Idol fever grips Yangon

Much of Myanmar’s population has been riveted by the latest season of Myanmar Idol, which culminated with its grand finale last week.

By MRATT KYAW THU | FRONTIER

A YOUNG boy was pointing his finger excitedly towards the stage, singing along to all the songs, and shouting the name of someone he appeared to recognise. In the row in front of him, an older lady was frantically tapping away on her smart phone. Frontier looked closely and saw she was sending messages to the same number time and again, keeping the recipient updated with developments.

This was the scene at the grand finale of Myanmar Idol Season 2, which was hosted at a conference hall in Yangon’s Tarmwe Township on March 25.

Much of the nation has been gripped by this year’s installment of Myanmar Idol, which was hosted by Myanmar National Television, in partnership with Shwe FM. The TV show was first introduced in 2016 but its success was initially limited. This year, thanks to increased promotion and free airing on MNTV, it is one of the most popular television shows in recent times.

Teza Hlaing | Frontier

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Televised singing contests are nothing new in Myanmar, of course. Under the military junta, one of the most popular television shows was called “so gya mel, pyaw gya mel” (Let’s sing and be happy), which was broadcast on the state-run Myanmar Radio and Television.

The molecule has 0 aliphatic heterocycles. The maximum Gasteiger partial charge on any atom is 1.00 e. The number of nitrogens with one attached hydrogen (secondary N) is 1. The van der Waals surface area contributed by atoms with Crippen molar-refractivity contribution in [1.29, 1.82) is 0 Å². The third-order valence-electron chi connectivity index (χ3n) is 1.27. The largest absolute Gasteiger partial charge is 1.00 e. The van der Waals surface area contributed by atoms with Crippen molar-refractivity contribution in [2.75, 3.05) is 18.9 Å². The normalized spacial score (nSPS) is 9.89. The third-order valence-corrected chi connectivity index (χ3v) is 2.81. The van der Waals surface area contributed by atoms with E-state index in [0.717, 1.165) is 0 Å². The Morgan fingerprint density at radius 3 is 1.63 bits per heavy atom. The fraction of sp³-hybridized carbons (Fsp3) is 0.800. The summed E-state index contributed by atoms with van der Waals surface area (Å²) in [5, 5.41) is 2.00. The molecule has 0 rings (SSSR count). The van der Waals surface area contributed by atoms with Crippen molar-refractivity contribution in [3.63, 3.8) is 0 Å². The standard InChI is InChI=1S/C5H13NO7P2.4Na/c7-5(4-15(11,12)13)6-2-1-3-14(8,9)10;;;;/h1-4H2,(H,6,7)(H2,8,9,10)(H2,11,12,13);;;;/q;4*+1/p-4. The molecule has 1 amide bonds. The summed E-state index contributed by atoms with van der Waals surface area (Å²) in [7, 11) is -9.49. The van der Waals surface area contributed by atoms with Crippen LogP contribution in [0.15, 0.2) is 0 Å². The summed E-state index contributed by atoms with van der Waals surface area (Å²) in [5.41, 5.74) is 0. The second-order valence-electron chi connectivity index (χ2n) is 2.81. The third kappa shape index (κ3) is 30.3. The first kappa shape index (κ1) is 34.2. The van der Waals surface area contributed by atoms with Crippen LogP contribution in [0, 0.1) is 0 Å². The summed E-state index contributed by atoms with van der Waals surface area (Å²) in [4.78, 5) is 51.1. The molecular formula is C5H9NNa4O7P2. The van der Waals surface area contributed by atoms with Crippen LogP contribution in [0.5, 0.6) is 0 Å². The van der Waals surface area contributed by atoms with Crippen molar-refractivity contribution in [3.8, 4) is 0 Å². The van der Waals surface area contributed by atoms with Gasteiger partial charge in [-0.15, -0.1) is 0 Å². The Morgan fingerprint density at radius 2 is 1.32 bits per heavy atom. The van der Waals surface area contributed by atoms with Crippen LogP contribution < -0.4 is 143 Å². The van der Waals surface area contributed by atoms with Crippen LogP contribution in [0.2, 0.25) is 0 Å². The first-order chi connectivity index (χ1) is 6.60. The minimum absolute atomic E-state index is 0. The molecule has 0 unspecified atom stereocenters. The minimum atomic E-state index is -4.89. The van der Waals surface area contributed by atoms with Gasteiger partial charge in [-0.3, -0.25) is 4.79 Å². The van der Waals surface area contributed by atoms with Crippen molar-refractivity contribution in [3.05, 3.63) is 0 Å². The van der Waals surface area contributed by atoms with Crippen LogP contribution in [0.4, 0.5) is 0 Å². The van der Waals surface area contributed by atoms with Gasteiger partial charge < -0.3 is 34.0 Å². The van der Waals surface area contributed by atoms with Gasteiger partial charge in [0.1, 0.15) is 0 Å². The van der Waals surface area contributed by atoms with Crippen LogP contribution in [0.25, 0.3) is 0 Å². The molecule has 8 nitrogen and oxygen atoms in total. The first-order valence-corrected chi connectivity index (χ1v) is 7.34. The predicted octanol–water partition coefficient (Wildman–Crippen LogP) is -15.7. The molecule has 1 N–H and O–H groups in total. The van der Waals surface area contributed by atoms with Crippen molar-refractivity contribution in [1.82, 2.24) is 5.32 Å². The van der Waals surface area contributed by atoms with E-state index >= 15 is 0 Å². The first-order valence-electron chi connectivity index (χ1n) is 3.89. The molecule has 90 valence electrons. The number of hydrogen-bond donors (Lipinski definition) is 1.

After many years, that show was eventually replaced by “Melody World”, which was broadcast on military-owned Myawaddy Television. Unlike other televised singing contests, “Melody World” was not live, but pre-recorded.

In those shows the eventual winner was always decided by a panel of judges, but that started to change in 2015 with the show “Eain met sone yar” (The meeting point of dreams), which was launched by Channel 7, which is part of the SkyNet group.

Singers performed songs in many different genres including jazz, rock, classical, pop, dance and Myanmar traditional music and winners were decided by a combination of public voters and judges.

But that also dipped in popularity, and in 2016 Myanmar Idol was introduced, inspired by the hit American Idol, which ended the same year after airing for fifteen seasons. Its success has been described as “unparalleled in broadcasting history”.

Teza Hlaing | Frontier

The Myanmar Idol Season 2 judges are popular singers Thein Tan (Myanmar Pyi), May Sweet and Tin Zar Maw, and Thar Nge, from Pyin Oo Lwin, on the outskirts of Mandalay, was chosen as winner by a public vote.

“I truly love those who voted for me,” said Thar Nge, who was awarded millions of kyats worth of prizes by the sponsors as well as K20 million in cash.

Season Two began with 40 singers who were trained in a “bootcamp” in Yangon before the judges selected the top ten who performed in the live show. In each of those rounds, one contestant was voted off via public poll. Members of the public could make an “unlimited” amount of votes via text message on the Thursday and Friday before every show.

Myanmar people were gripped by Series 2 of the show, and it seems quite clear that the show’s popularity will continue into next season’s. 

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